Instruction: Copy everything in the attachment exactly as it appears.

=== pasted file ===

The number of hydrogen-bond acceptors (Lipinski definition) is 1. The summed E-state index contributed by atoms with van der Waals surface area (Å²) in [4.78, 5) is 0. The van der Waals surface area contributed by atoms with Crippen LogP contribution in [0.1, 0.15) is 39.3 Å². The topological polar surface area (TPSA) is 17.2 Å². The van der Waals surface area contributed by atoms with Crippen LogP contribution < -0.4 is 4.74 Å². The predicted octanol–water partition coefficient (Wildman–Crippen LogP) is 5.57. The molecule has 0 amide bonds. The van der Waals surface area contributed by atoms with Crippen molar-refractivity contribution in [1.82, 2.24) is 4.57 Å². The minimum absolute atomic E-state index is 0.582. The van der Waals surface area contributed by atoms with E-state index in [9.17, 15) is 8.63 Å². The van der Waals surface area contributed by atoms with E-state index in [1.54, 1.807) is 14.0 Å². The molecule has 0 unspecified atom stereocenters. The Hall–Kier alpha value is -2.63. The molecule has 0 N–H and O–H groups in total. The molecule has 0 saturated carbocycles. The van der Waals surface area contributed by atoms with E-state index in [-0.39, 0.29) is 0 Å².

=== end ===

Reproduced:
The number of hydrogen-bond acceptors (Lipinski definition) is 1. The summed E-state index contributed by atoms with van der Waals surface area (Å²) in [4.78, 5) is 0. The van der Waals surface area contributed by atoms with Crippen LogP contribution in [0.1, 0.15) is 39.3 Å². The topological polar surface area (TPSA) is 17.2 Å². The van der Waals surface area contributed by atoms with Crippen LogP contribution < -0.4 is 4.74 Å². The predicted octanol–water partition coefficient (Wildman–Crippen LogP) is 5.57. The molecule has 0 amide bonds. The van der Waals surface area contributed by atoms with Crippen molar-refractivity contribution in [1.82, 2.24) is 4.57 Å². The minimum absolute atomic E-state index is 0.582. The van der Waals surface area contributed by atoms with E-state index in [9.17, 15) is 8.63 Å². The van der Waals surface area contributed by atoms with E-state index in [1.54, 1.807) is 14.0 Å². The molecule has 0 unspecified atom stereocenters. The Hall–Kier alpha value is -2.63. The molecule has 0 N–H and O–H groups in total. The molecule has 0 saturated carbocycles. The van der Waals surface area contributed by atoms with E-state index in [-0.39, 0.29) is 0 Å².